Revisiting Mazatlán’s Museo Arqueológico

Well, it took a full year less eight days, but I finally made it back to Mazatlán’s archeology museum! I thought it would be something fun to do today since Sundays are free admission.

I’m glad I decided to go to town since I ran into one of my riding friends on the lancha and we are riding tomorrow!

It wound up being a cruise ship day and I guided some tourists to the Malecón from Plazuela Machado (just keep going straight till you hit the water!) before getting to the museum.

The outside of the museum hasn’t changed at all.


Nothing had changed at the museum other than my reading comprehension being even better than it was last year. I took my time reading all the informational placards and looked up the odd word on my phone. I think my favourite exhibit was the Aztatlán pottery, said to be some of the most elaborate pottery in all of the Americas. It is absolutely gorgeous!




This style of drawing never fails to amuse me. It feels so contemporary, something you’d see in the funny papers!


This is a statue of a hunchback and was found on the site of present day Mazatlán. I was surprised to learn that hunchbacks were revered as sacred figures and conferred important governmental jobs.


This striking statue is out in the rear courtyard. I think it’s a bird of some type.


I liked the mixed mediums used for this T-Rex.


There were some lovely paintings in the museum lobby. I liked this one, called “The Last Memory,” the best.


A large tour group came in as I was finishing up, so I didn’t dawdle. I headed the block back towards the Plazuela so I could have lunch at The Water’s Edge. They are still doing a prix fixe lunch menu, identical to last year, but $20 more, for $120. Still very good value for a gourmet lunch with a beer or soft drink!

I sat in their lovely courtyard.




After much hemming and hawing, I ordered what I had last time, their ‘Asian’ chicken salad. Mangos aren’t in season, so they subbed tinned pineapple, which worked! It was a perfect lunch for a hot day. It doesn’t look like much, but there is a whole grilled chicken breast under the greens.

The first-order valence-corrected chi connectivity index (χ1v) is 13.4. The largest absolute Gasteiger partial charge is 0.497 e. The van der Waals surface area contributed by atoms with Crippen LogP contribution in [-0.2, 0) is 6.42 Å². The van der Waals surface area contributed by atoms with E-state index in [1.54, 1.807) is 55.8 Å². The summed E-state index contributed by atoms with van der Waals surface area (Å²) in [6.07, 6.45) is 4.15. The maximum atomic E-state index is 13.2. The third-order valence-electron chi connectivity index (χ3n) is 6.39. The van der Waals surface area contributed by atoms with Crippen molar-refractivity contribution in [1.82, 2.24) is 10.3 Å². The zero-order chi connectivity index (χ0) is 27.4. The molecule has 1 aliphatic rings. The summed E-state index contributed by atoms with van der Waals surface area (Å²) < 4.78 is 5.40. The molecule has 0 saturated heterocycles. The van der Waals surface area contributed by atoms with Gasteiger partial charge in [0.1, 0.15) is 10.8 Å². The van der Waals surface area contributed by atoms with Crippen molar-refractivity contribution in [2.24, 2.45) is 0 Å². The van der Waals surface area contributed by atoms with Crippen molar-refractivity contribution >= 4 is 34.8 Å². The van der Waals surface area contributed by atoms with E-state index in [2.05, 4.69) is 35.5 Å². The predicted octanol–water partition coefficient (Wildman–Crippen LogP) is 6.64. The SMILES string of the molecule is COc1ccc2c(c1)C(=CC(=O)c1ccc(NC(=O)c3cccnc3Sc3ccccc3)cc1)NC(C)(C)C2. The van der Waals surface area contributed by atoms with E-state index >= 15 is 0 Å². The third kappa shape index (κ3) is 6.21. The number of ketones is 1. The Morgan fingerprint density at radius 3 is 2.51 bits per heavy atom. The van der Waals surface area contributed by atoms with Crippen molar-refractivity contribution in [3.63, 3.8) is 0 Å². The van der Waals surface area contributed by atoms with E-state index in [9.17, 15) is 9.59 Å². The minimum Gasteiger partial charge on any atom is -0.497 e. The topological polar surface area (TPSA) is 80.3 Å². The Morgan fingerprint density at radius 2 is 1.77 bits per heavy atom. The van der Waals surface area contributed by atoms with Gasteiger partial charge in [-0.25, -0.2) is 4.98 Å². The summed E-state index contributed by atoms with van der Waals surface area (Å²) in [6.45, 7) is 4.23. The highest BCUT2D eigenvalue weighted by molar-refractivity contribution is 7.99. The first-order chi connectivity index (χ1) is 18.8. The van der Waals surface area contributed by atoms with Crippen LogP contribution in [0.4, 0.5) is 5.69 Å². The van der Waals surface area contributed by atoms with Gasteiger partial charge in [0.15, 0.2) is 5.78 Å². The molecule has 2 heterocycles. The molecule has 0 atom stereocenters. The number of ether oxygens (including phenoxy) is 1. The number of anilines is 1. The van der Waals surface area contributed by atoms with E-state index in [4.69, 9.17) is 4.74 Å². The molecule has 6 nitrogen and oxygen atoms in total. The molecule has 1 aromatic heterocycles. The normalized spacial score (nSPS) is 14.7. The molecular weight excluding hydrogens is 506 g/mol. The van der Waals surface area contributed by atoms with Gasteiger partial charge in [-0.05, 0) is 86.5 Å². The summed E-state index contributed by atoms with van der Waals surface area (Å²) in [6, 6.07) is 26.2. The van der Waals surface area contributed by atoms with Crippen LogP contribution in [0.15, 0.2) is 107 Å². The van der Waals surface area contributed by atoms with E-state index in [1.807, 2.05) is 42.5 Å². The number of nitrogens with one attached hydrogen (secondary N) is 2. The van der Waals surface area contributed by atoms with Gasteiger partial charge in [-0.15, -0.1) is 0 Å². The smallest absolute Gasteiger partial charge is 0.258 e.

After lunch, I met some more very lost tourists right in front of the Panamá’s a block from the Plazuela. One was a frantic man who had 40 minutes till his ship was leaving port and whose map was pretty much useless since there are so few street signs. He just needed to get back to the blue painted line on Carnaval Street, which would eventually lead him to the docks, and he’d be fine. I told him he had plenty of time and I would personally walk him to the start of the blue line, but, first, let me help these other folks.

They were looking for Hector’s, which was easy. I pointed and said, “See that yellow wall two blocks down with a green sign?” “Yes…” “That’s Hector’s!” They ran off to their own meeting and then I told the first gentleman to follow me. He had been wandering in circles for over an hour and whatever lovely morning he’d had in Maz was obviously ruined by the stress of getting lost. 🙁 I thought he was going to cry when he got to the blue line, he was that relieved. I made sure he didn’t want me to take him all the way to the dock (where I would have taken the more expensive beach lancha to get home) and he refused.

So I turned back and headed towards the other embarcadero, stopping for nieve de garrafa and a pair of earrings along the way. The vendor didn’t recognize me, but she did recognize the earrings I had on as being one of her pairs! There wasn’t much choice today, but it’s not hard to find a pair I like for just $10! And I have to stress again that I’m talking pesos here!

Then, I hoofed it up to Ley to get some sundries and my favourite yoghurt before making a beeline for the embarcadero because I was beat. I did stop in at an abarrotes to pick up a cold bottle of water for the remainder of my walk.

Well, the holiday is over. My first transcription job of November just landed and I really should make inroads in it today since I’m riding tomorrow!

17 thoughts on “Revisiting Mazatlán’s Museo Arqueológico

  1. You certainly have arrived in a place you relish more & more each day…being thought of as a local, must make your day, guiding tourist in the right direction. Loving your descriptions – need some pics…?

    • Leslie, it’s like pulling on an old comfortable cardi. 🙂 As for pics, this is about as good as it gets. I’ll have to do a post about my philosophy about picture taking.

  2. Rae, Re: the statue of the bird at the museum…look closely at the Mexican flag and I believe you’ll recognize the statue.

    “an eagle, holding a serpent in its talon, is perched on top of a prickly pear cactus; the cactus is situated on a rock that rises above a lake. The coat of arms is derived from an Aztec legend that their gods told them to build a city where they spot an eagle on a nopal eating a serpent, which is now Mexico City. “

  3. Well, I’m glad the cruise ships are back. Some time in 2010 or 2011 the cruise ships left off stopping in Mazatlán due to fears of narco-violence. I don’t know when they returned, but it’s nice to see them back, and I’m sure the local vendors and restaurants appreciate their patronage.


    Kim G
    Boston, MA
    Where there are always hordes of lost-looking tourists downtown.

    • I think the ships have been back a couple of years now. Maz is reestablishing itself as being a very safe destination and, thankfully, people are listening!

  4. Pingback: Museo de Arqueología de Durango Ganot-Peschard | A Life By Design

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